DFM reports are very specific to both the Design Rules they use and the specific component library. So, unless the DFM uses your design rules and components, they have a flawed starting point. 

    A better report comes from the assembly house’s Assembly Build Findings Report. This report actually evaluates how your components place on a bare PCB. You will still need the same analysis process to find and determine the root cause of an issue. 

    Field Service Failures 

    Many people ignore the Field Service Failures Report. Nevertheless, good library management should minimize field service failures. You do not need a bad reputation from unit failures delivered to your customers.

    I think the reason many choose to bypass this report is the amount of effort required to determine the root cause of the issue, especially if it was library-related. But if you are willing to go through the steps, the results would be phenomenal and will have a considerable impact on the PCB library quality. 

    For example:

    Six months after a particular unit was being installed, we had a sudden high failure rate. We found that the root cause was a specific IC on the PCB. After further tests, we found that the component was getting hot and therefore malfunctioning. We figured that the numerous cycles of the unit ultimately popped that chip. However, we found that the component placed on the PCB was the type used for a thermal pad after doing the root cause analysis. To only make the situation worse, we ordered the component from another vendor, who did not have a thermal pad on the component, causing poor thermal dissipation, and ultimately causing the chip to “burn out.”

    Root Cause

    Let’s have a little exercise here regarding the root cause. What seems to be the root cause? The primary reason was the result of the process which impacted several different areas. A specific component requiring a thermal pad, but with alternative components that did not. The issue was a direct link from the component used and its sourcing information. Also, it was a result of not following the process of relying on multiple datasheets from various vendors to verify a component. 

    Many times, it is the little things that have a significant impact on multiple areas of design, which we do not fully realize until it’s too late.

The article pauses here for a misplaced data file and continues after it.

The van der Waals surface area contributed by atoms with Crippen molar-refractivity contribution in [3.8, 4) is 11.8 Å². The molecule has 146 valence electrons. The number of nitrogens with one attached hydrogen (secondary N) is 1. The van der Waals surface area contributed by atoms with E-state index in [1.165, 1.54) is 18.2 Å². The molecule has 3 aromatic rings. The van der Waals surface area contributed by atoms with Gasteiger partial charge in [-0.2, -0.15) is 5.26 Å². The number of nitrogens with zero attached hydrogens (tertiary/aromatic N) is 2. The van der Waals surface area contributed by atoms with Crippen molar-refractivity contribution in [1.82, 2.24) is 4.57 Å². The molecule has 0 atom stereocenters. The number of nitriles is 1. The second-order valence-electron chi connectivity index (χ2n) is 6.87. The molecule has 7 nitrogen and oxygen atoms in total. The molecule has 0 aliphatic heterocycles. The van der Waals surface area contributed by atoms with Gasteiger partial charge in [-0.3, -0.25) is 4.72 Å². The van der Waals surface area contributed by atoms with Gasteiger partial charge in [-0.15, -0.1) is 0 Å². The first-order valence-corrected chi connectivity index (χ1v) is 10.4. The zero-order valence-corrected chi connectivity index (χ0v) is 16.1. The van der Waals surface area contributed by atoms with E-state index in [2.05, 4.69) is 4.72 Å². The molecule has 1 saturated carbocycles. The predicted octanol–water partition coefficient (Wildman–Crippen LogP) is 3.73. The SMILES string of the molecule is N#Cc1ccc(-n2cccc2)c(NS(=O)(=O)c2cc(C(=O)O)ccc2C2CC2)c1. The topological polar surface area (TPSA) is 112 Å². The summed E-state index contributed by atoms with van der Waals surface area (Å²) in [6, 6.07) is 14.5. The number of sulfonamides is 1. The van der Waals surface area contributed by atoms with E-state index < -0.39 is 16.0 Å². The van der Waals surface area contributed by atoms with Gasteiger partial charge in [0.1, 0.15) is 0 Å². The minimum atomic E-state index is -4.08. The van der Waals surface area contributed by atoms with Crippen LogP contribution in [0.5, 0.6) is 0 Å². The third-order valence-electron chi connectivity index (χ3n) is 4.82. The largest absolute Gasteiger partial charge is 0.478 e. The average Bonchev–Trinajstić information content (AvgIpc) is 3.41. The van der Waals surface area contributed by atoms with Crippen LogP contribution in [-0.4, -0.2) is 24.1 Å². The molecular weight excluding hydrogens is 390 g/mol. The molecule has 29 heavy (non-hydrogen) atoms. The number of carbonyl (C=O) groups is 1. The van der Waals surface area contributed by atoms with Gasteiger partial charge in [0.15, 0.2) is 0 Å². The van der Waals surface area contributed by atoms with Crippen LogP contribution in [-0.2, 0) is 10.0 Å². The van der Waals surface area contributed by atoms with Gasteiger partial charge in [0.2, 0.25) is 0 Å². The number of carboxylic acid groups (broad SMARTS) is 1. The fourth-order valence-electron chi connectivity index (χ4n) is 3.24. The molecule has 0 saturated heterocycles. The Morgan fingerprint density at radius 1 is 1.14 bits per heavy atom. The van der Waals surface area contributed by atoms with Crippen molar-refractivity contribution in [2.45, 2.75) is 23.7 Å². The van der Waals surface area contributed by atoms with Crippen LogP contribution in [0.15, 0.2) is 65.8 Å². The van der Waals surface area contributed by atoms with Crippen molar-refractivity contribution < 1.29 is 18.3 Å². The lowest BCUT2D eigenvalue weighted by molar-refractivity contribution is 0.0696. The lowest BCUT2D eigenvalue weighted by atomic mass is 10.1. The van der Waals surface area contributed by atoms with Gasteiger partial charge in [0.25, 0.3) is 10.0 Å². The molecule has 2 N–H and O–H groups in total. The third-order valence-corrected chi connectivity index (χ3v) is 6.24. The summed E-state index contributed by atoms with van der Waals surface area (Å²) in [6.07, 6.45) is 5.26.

Working with alternate components

    One of the problems with the above example was using an alternate component without asking the engineer if the substitute was viable. 

    IPC Standards

    We already discussed the final report within the Reliability Pillar: the IPC Standards. I think it is safe to say that every IPC will be revised in some way at some point. Therefore, it is vital that we have the set of IPC standards we used to develop our library and components on hand along with its revision status. Connecting your PCB library to IPC and knowing when to revise it will save a lot of headaches down the road. 

    A great example was the one given with the review process where pad shapes changed from rectangular to a rounded rectangular. As these changes occur in the IPC standard, it is best to implement them to keep the library in sync with the standard. 

    Revisioning Process for Components

    The procedure we use to revise components should be a standard process. When we review a component and change its state to “release”, we can use it safely in designs. But when further changes are done, the component state reverts to “new,” flagging it to be reviewed once again before returning to a released state. 

    Circle of Success

    The path of success for a PCB design is not a straight line. Ultimately, what happens is that each of the reports is fed back into the library to draw out as much data as possible to improve the library. This creates a cycle of success for the library. Like a ring, there is no starting or ending point, and for the cycle to be complete, the vast amounts of information harvested must be brought back in.

    Practical Steps

    • Begin to have Fabrication Reports done on at least the first PCB build for all new designs.

    • Begin to pull in Build Finding Reports. 

    • Begin to use Field Service Failure Reports if possible

    • Join IPC and continuously keep up with the standards that are being updated and revised. 

    Have more questions? Call an expert at Altium or read more about real-time PCB Component Traceability In Altium Concord Pro™.

    About Author

    About Author

    With nearly 40 years in the Electronic industry with 20 of them being in the field of PCB Design and engineering, John has stayed on the cutting edge of the PCB industry as a designer/Engineer and more recently as a trainer and mentor. His primary work has been in the Manufacturing field but it has also expanded to several PCB Service arenas. As a veteran, he proudly served in the Army in the Military Intelligence field. John is a CID Certified PCB designer. Presently pursuing his Advance CID certification. Now as the Senior PCB engineer at Legrand Inc, he leads the PCB Designers and Engineers in various divisions across the United States and China.